Common American Auger (Terebra dislocata Say, 1822)

Common American Auger
Terebra dislocata Say, 1822

Common American Auger:
Many-Whorled Univalve

By Patricia B. Mitchell.

The Common American Auger may reach a height of 1¾ inches. The approximately 15 whorls of the univalve shell have indistinct sutures (the seams where adjacent whorls meet). Each whorl has about two dozen axial ribs, giving the shell a slightly corrugated appearance. The overall shape of the shell is elongated, narrowing to a point. The surface may be off-white, tan, or gray. The shell has a definite twist at the base of the columella (the “core” or central axis of the shell), and the aperture (opening) is small and somewhat longitudinally elongated.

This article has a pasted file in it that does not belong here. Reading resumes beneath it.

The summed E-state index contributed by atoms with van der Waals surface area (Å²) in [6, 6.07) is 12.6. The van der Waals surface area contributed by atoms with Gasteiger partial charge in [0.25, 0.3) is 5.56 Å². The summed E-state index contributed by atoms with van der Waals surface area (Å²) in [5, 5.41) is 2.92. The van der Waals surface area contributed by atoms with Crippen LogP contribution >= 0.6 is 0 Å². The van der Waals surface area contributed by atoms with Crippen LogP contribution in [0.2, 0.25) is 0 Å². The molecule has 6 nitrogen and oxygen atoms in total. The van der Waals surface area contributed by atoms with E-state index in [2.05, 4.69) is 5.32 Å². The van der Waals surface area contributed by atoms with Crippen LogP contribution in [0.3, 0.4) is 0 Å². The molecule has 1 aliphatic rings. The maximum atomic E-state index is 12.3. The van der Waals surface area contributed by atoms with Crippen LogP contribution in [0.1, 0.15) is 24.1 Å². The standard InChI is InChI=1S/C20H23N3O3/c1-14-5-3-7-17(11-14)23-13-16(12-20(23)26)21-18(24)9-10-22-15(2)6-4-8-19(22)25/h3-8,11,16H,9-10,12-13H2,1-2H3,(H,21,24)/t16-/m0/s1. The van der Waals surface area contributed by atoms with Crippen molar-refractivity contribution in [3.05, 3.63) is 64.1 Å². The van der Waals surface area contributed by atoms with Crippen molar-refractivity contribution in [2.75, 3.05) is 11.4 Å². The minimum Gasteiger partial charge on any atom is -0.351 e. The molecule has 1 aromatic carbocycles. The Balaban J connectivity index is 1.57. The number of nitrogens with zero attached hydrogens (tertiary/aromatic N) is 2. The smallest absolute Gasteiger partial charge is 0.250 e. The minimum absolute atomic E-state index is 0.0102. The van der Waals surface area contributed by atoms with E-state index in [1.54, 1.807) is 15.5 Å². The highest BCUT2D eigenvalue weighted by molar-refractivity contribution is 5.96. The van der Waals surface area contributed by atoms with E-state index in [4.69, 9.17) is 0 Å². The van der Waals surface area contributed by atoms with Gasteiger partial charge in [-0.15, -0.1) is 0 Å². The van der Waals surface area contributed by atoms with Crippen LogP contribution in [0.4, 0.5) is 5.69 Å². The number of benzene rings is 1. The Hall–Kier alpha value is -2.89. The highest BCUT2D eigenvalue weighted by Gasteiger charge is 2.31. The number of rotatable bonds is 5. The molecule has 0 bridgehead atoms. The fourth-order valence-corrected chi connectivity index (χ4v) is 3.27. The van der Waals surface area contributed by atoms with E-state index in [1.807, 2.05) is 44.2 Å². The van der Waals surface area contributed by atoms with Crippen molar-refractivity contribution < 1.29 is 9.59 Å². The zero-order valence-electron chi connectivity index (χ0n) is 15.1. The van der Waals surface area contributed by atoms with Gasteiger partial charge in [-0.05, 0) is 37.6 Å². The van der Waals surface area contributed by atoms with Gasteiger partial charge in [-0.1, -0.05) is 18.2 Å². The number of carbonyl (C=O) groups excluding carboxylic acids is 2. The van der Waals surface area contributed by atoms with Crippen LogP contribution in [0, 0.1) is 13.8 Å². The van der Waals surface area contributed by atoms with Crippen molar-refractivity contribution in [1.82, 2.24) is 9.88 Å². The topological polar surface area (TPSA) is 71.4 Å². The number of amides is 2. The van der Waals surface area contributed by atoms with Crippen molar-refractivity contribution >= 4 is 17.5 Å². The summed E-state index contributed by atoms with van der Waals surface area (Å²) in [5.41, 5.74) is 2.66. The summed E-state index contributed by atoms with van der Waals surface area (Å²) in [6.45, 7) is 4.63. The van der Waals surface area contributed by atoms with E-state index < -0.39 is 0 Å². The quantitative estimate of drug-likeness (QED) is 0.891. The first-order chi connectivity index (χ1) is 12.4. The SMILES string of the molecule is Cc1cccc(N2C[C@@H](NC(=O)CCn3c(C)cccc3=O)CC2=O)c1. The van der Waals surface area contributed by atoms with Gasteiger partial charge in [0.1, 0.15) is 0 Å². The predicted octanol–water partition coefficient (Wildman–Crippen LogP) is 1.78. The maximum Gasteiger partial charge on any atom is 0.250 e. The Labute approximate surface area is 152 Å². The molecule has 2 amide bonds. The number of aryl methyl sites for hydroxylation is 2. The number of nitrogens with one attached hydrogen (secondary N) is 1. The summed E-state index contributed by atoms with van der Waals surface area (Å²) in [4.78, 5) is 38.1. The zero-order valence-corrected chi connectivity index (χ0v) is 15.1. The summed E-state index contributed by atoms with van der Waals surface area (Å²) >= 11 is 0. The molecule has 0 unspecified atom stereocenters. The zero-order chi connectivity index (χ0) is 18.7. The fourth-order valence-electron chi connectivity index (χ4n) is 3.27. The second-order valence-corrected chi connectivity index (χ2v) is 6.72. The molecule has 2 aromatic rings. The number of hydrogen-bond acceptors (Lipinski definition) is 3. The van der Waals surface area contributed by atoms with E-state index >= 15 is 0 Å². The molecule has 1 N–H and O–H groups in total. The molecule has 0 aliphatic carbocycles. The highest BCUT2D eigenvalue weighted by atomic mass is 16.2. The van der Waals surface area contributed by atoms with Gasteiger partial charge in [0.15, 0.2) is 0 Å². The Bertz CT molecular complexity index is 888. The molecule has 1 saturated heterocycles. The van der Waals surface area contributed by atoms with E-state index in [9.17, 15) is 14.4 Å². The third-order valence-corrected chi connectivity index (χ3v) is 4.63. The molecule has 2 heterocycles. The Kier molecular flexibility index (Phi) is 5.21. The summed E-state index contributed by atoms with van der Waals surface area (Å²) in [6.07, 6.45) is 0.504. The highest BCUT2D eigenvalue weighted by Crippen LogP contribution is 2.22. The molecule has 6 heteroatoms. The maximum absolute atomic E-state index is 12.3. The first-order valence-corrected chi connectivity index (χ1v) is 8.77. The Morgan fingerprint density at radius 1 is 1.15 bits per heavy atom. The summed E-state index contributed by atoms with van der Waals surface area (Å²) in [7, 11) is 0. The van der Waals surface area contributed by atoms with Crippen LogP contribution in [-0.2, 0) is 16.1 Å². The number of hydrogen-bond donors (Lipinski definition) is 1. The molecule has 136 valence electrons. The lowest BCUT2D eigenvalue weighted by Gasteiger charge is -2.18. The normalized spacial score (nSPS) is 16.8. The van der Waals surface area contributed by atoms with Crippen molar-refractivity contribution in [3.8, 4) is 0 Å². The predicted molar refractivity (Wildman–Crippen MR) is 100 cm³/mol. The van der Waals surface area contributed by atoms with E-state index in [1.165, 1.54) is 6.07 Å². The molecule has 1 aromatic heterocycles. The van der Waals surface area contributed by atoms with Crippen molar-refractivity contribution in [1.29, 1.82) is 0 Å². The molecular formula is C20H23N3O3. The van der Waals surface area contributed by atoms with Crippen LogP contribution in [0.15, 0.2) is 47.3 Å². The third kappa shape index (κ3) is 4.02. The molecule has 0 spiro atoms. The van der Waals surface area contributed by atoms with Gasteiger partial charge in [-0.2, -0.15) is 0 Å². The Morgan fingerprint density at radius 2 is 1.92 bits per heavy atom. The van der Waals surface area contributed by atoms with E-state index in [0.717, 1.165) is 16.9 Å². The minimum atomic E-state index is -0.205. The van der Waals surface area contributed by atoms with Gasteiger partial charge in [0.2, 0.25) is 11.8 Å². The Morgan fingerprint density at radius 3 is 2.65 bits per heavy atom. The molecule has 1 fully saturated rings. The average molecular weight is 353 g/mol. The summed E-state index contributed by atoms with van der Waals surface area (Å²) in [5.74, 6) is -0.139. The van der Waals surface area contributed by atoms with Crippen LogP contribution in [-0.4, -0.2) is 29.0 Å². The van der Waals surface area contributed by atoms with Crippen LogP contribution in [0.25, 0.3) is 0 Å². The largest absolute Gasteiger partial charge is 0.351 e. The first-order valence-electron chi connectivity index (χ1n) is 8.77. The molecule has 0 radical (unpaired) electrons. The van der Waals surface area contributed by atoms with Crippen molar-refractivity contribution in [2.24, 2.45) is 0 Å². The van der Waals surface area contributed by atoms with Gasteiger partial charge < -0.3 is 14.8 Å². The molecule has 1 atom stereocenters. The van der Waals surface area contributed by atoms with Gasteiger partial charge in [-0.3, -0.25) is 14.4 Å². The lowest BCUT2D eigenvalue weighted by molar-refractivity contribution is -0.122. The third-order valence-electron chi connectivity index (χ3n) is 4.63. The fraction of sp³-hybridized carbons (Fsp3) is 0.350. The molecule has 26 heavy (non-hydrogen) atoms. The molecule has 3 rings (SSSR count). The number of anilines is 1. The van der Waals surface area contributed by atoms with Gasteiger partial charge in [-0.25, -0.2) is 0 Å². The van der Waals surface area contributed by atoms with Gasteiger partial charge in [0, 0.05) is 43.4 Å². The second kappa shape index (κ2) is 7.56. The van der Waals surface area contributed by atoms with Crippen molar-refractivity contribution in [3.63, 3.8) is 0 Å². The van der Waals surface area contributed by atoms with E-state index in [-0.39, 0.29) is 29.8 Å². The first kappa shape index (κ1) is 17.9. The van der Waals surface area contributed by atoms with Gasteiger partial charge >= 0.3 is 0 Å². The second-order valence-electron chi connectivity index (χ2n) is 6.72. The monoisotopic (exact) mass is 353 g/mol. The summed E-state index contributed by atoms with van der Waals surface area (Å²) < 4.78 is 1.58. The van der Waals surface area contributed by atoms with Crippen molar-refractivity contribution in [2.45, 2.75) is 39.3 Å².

There is a horny operculum which can cover the aperture. This “door” is closed when the gastropod has retracted into its shell.

Auger snails have a poison gland, and a harpoon-like “tooth” which can be ejected from the proboscis to stab worms and small fish. American Augers, however, do not pose a threat to shell collectors. The Common American Auger lives in shallow water from the Virginia coast to Florida and the Gulf of Mexico.


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